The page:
In other conversations, of course, "evangelical" ticks more positive boxes: for the Bible being read, studied and preached; for a personal relationship with Jesus Christ; for the enduring value of the insights of Luther and Calvin, expressed Anglicanly in the 39A and the BCP and represented in modern Anglican liturgies where such liturgies clearly stand with the BCP and not differentiated from it.

One thought (picking up from Ian's post, but expressed in my own words) is that evangelicals' sharpest edge in distinction from other Anglican groupings is a commitment to "the supremacy of Scripture." 

I have subscribed to this kind of proposition through much of my life (e.g. as part of the doctrinal basis of the Tertiary Students Christian Fellowship here in NZ). But I think it problematic without some extra words around.

In favour of it is that when many things compete for our attention as Christians - fads and fashions, local traditions and the global Tradition of the Christian faith, theologians and their theologies, interpreters and their interpretations, we must test everything through reading and studying Scripture. Scripture is supreme as the written Word of God before which and by which ideas and thoughts, theories and proposals must be tested. No other book - not a prayer book, not a compendium of Barth/Calvin/Piper/etc, not a catechism - has that supremacy.

But there is a shortfall in the conception of "the supremacy of Scripture": Scripture alone cannot determine which part of Scripture is more important than another part, nor how to understand one part when another part appears to be in contradiction of it, nor what we are to do when Scripture (at least as previously understood) is contradicted by new understandings of the world (the classic example being our understanding of Genesis 1 and 2 in the light of understandings of the creation of the world and of life within it which are not the same as what we thought Genesis 1 and 2 were telling us).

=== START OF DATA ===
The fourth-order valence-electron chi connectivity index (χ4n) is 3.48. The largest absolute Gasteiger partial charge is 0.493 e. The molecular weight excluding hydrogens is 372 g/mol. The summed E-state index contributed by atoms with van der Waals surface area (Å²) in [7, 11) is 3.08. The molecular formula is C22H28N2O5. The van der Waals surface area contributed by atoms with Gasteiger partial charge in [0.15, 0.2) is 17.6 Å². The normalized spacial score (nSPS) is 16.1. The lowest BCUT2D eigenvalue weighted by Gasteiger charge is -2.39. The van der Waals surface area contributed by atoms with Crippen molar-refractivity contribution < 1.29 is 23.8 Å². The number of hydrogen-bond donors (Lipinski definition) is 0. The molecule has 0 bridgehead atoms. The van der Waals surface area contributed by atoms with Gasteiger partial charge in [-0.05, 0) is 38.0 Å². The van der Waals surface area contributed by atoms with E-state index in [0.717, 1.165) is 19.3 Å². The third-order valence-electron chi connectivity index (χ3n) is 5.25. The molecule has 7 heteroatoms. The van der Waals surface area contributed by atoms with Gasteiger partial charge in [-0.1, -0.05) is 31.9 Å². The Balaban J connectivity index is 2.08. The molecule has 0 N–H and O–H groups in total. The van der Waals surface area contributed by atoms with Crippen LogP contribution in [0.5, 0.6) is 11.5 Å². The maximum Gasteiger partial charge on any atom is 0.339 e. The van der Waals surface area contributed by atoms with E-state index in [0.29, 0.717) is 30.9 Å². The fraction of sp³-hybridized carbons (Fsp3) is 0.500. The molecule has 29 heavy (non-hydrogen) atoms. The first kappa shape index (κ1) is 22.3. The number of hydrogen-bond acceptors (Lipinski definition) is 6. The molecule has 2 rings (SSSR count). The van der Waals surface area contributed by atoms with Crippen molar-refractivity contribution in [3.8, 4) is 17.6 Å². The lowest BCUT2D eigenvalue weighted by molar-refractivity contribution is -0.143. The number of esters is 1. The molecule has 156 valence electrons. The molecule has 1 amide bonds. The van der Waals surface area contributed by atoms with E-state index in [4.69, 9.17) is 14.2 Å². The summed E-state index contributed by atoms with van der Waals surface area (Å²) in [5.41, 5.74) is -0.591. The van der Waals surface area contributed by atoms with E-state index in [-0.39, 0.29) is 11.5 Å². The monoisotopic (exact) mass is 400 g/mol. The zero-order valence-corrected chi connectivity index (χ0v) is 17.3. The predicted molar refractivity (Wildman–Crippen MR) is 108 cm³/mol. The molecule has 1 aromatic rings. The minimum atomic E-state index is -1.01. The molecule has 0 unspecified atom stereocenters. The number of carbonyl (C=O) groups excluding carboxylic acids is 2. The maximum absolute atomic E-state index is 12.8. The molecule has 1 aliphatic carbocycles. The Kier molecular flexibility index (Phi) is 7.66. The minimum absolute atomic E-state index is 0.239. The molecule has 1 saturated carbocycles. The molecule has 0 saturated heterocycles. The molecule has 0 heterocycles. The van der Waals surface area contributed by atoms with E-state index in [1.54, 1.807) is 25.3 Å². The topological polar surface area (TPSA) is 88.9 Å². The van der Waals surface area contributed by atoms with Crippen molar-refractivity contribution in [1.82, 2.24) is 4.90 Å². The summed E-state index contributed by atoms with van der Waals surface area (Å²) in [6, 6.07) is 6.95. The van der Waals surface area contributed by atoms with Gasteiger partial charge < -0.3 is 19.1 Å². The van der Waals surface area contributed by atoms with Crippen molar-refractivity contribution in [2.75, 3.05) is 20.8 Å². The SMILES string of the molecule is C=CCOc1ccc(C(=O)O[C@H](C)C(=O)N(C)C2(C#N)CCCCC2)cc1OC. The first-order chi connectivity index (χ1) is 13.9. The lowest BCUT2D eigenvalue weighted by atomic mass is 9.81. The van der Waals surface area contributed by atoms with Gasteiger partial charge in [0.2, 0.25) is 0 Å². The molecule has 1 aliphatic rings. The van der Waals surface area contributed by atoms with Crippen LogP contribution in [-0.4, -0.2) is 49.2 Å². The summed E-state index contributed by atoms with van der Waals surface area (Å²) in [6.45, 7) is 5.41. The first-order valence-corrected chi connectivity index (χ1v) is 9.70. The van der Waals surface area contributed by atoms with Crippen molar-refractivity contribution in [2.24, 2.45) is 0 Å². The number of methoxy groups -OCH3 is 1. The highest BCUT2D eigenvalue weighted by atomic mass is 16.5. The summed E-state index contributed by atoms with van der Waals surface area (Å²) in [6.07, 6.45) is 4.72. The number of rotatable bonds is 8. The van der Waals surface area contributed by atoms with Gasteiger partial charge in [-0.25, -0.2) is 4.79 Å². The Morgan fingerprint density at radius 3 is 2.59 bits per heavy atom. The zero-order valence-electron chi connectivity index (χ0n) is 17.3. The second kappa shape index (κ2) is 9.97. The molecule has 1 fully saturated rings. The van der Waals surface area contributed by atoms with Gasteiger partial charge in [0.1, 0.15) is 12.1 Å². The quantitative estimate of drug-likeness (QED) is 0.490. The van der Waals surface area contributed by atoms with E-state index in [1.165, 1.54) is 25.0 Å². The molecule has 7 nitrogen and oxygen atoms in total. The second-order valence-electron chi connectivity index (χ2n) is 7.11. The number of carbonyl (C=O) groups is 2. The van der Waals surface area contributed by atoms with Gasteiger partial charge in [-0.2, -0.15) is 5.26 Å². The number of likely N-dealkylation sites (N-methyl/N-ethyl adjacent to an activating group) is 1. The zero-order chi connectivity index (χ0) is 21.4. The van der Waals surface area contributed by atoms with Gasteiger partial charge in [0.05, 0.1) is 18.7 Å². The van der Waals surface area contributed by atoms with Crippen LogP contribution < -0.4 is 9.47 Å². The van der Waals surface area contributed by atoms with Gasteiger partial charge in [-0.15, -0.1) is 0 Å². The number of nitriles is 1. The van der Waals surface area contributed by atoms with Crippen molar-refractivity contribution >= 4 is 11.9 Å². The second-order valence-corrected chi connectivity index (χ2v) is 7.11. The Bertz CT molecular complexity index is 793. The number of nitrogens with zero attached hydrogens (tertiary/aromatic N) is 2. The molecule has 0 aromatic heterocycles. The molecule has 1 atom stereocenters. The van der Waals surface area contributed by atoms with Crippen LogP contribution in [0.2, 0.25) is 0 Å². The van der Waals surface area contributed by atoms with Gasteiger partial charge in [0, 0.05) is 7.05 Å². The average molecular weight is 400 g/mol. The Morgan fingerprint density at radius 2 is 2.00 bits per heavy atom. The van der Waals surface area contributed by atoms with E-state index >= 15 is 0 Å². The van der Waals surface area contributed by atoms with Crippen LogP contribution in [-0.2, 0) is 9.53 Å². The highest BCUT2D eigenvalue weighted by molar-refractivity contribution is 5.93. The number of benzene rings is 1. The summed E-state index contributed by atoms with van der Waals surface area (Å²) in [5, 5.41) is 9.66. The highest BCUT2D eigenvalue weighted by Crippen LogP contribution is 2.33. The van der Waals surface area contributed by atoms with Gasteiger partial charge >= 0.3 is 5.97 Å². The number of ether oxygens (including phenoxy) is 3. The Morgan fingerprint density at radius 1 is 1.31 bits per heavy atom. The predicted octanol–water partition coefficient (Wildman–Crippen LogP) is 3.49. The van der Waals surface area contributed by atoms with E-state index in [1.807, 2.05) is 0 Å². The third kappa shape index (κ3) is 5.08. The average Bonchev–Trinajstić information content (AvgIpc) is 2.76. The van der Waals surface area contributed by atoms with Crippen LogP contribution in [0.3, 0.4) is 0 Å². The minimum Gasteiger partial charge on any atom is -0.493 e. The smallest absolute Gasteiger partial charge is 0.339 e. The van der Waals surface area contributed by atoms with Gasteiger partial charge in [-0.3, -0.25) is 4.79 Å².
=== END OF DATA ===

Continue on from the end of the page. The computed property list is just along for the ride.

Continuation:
The supremacy of Scripture is a limited supremacy (we might say). Scripture can both settle debates in the church and it can be the catalyst of debates. Luther invoked Scripture as supreme over the errors he detected in medieval Catholicism. But Luther+Scripture couldn't settle debates that a new freedom to engage with Scripture engendered (e.g. debates over the meaning of the eucharist).

One of my questions (from within my experience of evangelicalism) is whether evangelicals have really been honest with ourselves about the limitations of the concept of "the supremacy of Scripture"? Haven't we always found we needed - like Catholics! - a magisterium, a teacher or set of teachers whose interpretations of Scripture settled debates for us? Back in a certain day, many of us (especially evangelical Anglicans/Anglican evangelicals) looked to John Stott; or may be to John Stott, Michael Green, Dick Lucas and various contemporaries of theirs who wrote IVP commentaries and other books published by IVP. Scripture was supreme for us but if a tricky question came up, we looked up an IVP book, starting with those authored by John Stott!